PrintDisplay: DIY displays and touchscreens anyone can print
For years now, we've been promised miraculous new flexible touchscreen displays, but the deployment of such technology in big consumer products, like say the LG G Flex, hasn't started any revolutions just yet. That could soon change thanks to a team of computer scientists from Germany's Saarland University who have developed a technique that could allow anyone to literally print their own custom displays, including touchscreens.
Using a regular inkjet printer equipped with a special ink, a DIY thin-film electroluminescence (TFEL) display can simply be printed out from a digital template of the desired size and shape using a program like Microsoft Word or Powerpoint.
"So far, nothing like this has been possible," says researcher Simon Olberding. "Displays were produced for the masses, never for one individual user."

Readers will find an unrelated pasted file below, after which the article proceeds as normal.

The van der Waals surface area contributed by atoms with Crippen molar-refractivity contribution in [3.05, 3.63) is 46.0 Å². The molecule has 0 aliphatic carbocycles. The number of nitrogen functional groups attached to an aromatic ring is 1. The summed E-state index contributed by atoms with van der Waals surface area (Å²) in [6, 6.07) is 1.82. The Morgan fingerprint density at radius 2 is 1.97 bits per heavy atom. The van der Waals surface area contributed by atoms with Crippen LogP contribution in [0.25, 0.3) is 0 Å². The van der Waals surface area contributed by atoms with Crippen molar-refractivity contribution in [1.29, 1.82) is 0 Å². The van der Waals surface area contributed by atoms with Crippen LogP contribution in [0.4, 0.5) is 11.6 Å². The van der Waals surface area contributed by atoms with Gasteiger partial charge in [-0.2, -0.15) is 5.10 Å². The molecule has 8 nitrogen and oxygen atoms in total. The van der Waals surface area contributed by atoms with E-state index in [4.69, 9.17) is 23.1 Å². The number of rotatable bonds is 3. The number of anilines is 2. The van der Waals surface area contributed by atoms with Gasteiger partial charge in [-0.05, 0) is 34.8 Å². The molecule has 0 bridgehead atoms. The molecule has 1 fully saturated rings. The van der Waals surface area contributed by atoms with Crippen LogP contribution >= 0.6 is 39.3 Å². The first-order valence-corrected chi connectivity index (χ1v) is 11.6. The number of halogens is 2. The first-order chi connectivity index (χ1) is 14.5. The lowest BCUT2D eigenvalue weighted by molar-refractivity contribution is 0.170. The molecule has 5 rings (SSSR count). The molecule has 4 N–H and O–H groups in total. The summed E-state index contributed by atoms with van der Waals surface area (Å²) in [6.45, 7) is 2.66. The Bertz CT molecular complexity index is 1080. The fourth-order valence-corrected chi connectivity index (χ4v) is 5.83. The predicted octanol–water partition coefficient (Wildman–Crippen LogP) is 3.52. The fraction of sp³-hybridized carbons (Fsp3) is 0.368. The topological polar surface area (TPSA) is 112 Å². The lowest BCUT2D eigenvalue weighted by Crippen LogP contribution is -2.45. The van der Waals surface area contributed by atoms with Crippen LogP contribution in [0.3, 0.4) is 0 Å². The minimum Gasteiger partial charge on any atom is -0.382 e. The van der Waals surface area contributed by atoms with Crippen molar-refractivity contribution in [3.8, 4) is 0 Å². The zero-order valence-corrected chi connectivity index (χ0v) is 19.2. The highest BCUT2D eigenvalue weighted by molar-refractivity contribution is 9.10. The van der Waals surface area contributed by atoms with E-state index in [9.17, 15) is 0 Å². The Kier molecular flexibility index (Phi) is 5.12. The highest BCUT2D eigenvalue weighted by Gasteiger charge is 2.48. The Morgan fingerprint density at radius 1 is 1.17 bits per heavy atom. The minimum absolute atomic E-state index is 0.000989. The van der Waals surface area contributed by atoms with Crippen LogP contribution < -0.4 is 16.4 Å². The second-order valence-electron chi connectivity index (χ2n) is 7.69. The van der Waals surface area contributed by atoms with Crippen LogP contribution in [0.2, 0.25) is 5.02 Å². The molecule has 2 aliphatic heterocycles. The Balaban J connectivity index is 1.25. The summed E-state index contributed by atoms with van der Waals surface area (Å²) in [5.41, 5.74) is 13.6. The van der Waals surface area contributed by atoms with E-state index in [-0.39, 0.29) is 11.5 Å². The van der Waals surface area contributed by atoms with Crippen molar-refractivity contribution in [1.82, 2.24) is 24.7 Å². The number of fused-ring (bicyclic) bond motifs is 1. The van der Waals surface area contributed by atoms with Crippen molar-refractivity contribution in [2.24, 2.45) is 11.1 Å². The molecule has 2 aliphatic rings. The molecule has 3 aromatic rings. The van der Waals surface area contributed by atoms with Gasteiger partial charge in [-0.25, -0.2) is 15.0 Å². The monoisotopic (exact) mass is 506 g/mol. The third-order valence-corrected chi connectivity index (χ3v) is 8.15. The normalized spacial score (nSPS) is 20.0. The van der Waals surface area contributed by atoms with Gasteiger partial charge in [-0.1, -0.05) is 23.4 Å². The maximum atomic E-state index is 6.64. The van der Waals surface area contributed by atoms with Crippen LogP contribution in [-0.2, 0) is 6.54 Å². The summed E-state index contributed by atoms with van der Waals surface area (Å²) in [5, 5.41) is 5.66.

However, the process – dubbed PrintScreen – is a little more complicated than simply pressing print in Word. The team has developed two methods using either screen printing techniques or off-the-shelf inkjet printers that can take anywhere from several minutes to four hours for a layman to create a custom display. The team claims that the results are "relatively high resolution displays" only one tenth of a millimeter thick. They say covering a standard printer page with a display layer would cost about €20 (US$21.69), mostly due to the cost of the special ink involved.
Printing a regular near-HD display could be just the beginning, though. The method can also utilize other materials like plastic, metal or wood as a two or three-dimensional base for display surfaces.
"With this method, we can even print touch-sensitive displays," says Olberding.
The team envisions DIY screens embedded in all kinds of personal objects, from furniture to clothing, or new, function-specific objects with their own custom displays.
"And if we now combine our approach with 3D printing, we can print three-dimensional objects, which are able to display information and respond to touch as well," says lead researcher Jürgen Steimle.
The technical details of the processes are available in an academic paper, or you can learn more in the video below.
Source: Saarland University